In its brochure, the Whitehouse European Village & Spa talks about 'a place completely unspoiled by the ravages of time, where the alabaster-white sand beaches bear no footprints, and the lush greenery and richly-coloured flowering vines scent the air with the purest of perfumes'. 
And indeed it feels like heaven on earth: surrounded by a 500-acre nature reserve, the Whitehouse boasts two beaches more than two miles in length. It was just what I needed, somewhere to flop and recharge the batteries. But if you do want a busy holiday, lots of sporting activities are included in the price, such as sailing, scuba-diving, water-skiing and windsurfing.
One of the biggest attractions is the food, also included in the price. There are six restaurants, including Italian and Asian fine dining and a French cafe offering patisseries and crepes. They also have lots of local Jamaican food, but not, alas, my favourite curried goat. I grew up on it, cooked by my aunt who made a brilliant curry.
Naomie as Tia Dalma in Pirates of the Caribbean
Naomie as Tia Dalma in Pirates of the Caribbean
As I am away filming so often, travelling can seem a little too much like work. My most adventurous trip abroad was a climbing holiday in Mexico which I did on my own. 
Usually, if I want a break I prefer to head for the English countryside. I've recently had great stays at Cliveden in Berkshire, and at the Rookery Hall Hotel in Nantwich in Cheshire where the Beckhams had their engagement party. 
My next big project is a film based on the life story of the musician Ian Dury in which I play the part of his partner. It's a great story but filming will be nearer Billericay than Barbados. 
I don't envisage hitting the beach much on that one.

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Sam Mendes Won't Direct Bond 24 - Exclusive

Sam Mendes Won't Direct Bond 24
Exclusive on 'a very difficult decision'

06 March 2013 | Written by Phil de Semlyen | Source: Exclusive

Sam Mendes, Skyfall

Bond may be back, but Empire can exclusively reveal that Sam Mendes won't be joining him. At the BAFTAs recently, basking in the glow of Skyfall's triumph for Outstanding British Film, it seemed that Mendes, who had previously claimed he would make just the single Bond entry, could be tempted back for another go. But, having bumped into the Oscar-winning director on a barren Scottish glen - or was it a glitzy Macau casino? - he confided in us that he won't be returning to direct Bond 24.

“It has been a very difficult decision not to accept Michael and Barbara’s very generous offer to direct the next Bond movie," explained Mendes. "Directing Skyfall was one of the best experiences of my professional life, but I have theatre and other commitments, including productions of Charlie And The Chocolate Factory and King Lear, that need my complete focus over the next year and beyond."

With Skyfall freshly crossing the $1.1bn mark at the box office and still hoovering up plaudits - it dominates the nominations at this year's Jameson Empire Awards - the news will no doubt be a blow to producers Broccoli and Wilson. Then again, with a freshly reinvigorated franchise to oversee and actors of the calibre of Daniel Craig, Naomie Harris, Ben Whishaw and Ralph Fiennes to work with, there'll be no shortage of high-calibre applicants to pick from for Bond 24.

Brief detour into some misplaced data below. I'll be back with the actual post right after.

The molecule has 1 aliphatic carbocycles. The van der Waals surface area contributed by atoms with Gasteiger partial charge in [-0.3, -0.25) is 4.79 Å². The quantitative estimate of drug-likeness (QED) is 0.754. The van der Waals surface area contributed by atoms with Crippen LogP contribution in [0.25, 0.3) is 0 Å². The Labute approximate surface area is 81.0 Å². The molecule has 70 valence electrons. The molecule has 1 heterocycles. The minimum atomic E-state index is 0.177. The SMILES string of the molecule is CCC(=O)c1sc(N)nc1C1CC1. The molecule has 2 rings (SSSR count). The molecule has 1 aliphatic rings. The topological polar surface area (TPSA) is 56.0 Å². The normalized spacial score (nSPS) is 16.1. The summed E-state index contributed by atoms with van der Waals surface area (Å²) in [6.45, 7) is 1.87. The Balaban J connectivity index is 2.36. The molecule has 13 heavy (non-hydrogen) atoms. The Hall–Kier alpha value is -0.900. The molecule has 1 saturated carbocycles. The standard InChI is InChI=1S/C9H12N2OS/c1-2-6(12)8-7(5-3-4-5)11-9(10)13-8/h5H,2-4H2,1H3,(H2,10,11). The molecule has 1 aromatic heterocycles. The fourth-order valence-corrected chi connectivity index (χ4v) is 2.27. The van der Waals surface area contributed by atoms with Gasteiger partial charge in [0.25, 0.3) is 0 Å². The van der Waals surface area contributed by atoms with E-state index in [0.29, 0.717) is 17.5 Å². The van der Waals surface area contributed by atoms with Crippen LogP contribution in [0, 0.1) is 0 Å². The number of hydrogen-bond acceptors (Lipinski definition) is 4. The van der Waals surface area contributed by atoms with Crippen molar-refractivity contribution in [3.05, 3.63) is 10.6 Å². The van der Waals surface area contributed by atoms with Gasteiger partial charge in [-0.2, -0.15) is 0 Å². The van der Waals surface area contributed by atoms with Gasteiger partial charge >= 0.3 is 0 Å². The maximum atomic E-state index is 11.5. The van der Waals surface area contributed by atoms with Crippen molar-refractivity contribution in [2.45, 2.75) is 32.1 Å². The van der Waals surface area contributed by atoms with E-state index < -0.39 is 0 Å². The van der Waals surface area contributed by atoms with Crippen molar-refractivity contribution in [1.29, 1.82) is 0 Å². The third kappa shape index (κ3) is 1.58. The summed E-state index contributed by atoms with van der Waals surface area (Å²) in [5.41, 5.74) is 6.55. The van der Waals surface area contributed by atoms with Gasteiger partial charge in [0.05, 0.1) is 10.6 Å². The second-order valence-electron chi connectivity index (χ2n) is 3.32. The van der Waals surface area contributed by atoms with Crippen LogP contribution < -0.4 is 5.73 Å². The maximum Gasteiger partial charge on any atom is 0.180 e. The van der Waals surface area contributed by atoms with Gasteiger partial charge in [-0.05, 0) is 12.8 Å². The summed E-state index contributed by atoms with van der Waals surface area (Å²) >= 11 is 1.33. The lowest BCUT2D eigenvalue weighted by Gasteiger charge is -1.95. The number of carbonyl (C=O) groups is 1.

If his gifted direction of dramatic beats came as no surprise to movie-watchers, Mendes' adroit handling of Bond's action sequences wowed fans and elevated Skyfall to critical and commercial echelons previously never enjoyed by a Bond movie. For his part, the 47 year old director refuses to rule out the possibility of a Martin Campbell-like return to the franchise in years to come. "I feel very honoured to have been part of the Bond family", said Mendes, "and very much hope I have a chance to work with them again sometime in the future".
A response from Michael G. Wilson and Barbara Broccoli has just reached us, and it more than leaves the door open to a Mendes return. "We thoroughly enjoyed working with Sam, he directed our most successful Bond movie ever, Skyfall. We would have loved to have made the next film with him but completely respect his decision to focus on other projects and hope to have the opportunity to collaborate with him again."
So there you have it. It's a sad farewell - for now - from Mendes to Bond, and a big question about who will direct the next film. Share your thoughts below.

Sunday, 10 March 2013

Moneypenny's Maldives: Bond's girl finds paradise as Naomie Harris hits the beach

Moneypenny's Maldives: Bond's girl finds paradise as Naomie Harris hits the beach 


Filming work keeps me away from home so much that, to be honest, I don't really like going on holiday. When I get time off, I usually prefer to stay in London near to my family and friends.
But when my family decided to go to the Maldives, I found myself caught up in their excitement and agreed to go along. I wasn't sure what sort of time we would have but it ended up being one of the best things we've ever done together.
Naomie Harris
A well-earned break: Naomie soaks up the sunshine in the Maldives
Everybody was so relaxed while we were away. We all had such a laugh together away from the normal stresses and strains of everyday life.
We stayed at the Olhuveli Beach & Spa Resort. The journey involved a direct flight to the Maldivian capital Male and then a 50-minute boat ride to the resort.